A few weeks ago I realized that I don’t have any everyday dresses in my wardrobe. Not one. I have everyday skirts but no everyday dresses. Yep. I’m more of a separates kinda gal so that’s part of the reason. And I guess the other reason is my attitude toward dresses. I guess I think of them as being something that you don’t wear everyday.
The five dresses I own only get worn a couple of times a year or not even that. They include a vintage black dress that I got years ago; the dress I wore as a bridesmaid to a wedding; two dresses I made from vintage Vogue patterns, and the dress I made for my BurdaStyle Sewing Vintage Modern contest entry earlier this year (I was a finalist but didn’t win). I usually end up wearing a vintage hat with these outfits and even a crinoline with the one I made for the sewing contest – not exactly everyday wear but I do wear them to work when I’m in the mood and the weather is warm enough in San Francisco.
So when I heard about Christine Haynes‘s Emery Dress and the Red Velvet Dress by Cake Patterns – I had to take a closer look. At first I thought the Emery Dress was a touch too girly for me – I think the bow made me hesitate. But then I saw the striped Emery Dress by Devon of Miss Make blog and it convinced me that I should get the pattern. She cut the collar on the bias and it looks fabulous, doesn’t it? She kindly let me repost this photo from her blog post Emery Dress Pattern.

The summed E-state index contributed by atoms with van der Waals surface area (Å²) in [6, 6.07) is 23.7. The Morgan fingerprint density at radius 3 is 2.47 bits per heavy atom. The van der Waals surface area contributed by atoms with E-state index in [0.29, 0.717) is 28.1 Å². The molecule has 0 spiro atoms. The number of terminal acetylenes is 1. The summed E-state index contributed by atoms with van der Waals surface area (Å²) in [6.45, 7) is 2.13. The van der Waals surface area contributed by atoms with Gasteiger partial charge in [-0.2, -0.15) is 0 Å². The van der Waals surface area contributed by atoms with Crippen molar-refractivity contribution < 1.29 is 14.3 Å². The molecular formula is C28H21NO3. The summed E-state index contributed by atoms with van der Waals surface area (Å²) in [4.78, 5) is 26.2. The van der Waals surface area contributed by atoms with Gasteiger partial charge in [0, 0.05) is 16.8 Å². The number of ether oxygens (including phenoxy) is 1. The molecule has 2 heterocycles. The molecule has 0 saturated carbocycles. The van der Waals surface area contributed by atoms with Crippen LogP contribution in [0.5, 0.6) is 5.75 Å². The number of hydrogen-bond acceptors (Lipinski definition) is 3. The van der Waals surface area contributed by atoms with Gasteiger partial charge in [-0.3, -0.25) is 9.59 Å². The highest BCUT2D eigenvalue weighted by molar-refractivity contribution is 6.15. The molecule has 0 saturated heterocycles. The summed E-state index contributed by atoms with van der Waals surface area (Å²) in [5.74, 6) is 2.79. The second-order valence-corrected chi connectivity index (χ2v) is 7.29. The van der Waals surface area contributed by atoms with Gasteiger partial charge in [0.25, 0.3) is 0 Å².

The Emery Dress Sewalong has just started but Christine is only on fabric and notions. Muslin sewing starts on Oct. 30. You can view the schedule here. I think you could still join in on it if you order the pattern right away. In November Christine will focus on bust adjustments – small and full. I’m looking forward to that!
The Red Velvet Sewalong starts on November 11! So there’s still time to participate.It’ll be a series of ten sessions over two weeks. I participated in the Cake Patterns Hummingbird Sewalong earlier this year, which was a lot of fun. So far I’ve made three Hummingbird tops, which you can see here.
And last but not least, today my copy of Clothing for Everyday: Stylish Dress Book by Yoshiko Tsukiori arrived! I pre-ordered it on Amazon.
This is the English translation published by Laurence King. There are dresses, tops, jackets, and pants in this book – a total of 26 garments – according to the book flap. There are plenty of photos in the book – slender, winsome, and unsmiling Japanese models, which probably means grading the pattern up a bit for me. The pattern is sized for XS, S, M, and L. No XL folks.
The dimensions for large are 36 5/8″ (93 cm) bust; 29 1/8″ (74 cm) waist, and 38 5/8″ (98 cm) hips. Based on that, I’m more of an XL in the hips and height. Oh, and the pattern gives the same height for all four sizes – 63″ (160 cm), which must be a mistake. 63″ is 5′ 3″. I’m nearly 5′ 8″ so who knows what the height measurement means.
I’m looking forward to adding everyday dresses to my wardrobe. Have you made any dresses that fall into the everyday category? What patterns have you liked? Have you made anything from Japanese pattern books? What was your sizing experience like?
And do let me know if you’re participating in the Emery Dress Sewalong or the Red Velvet Sewalong. I’d love to see what your version looks like!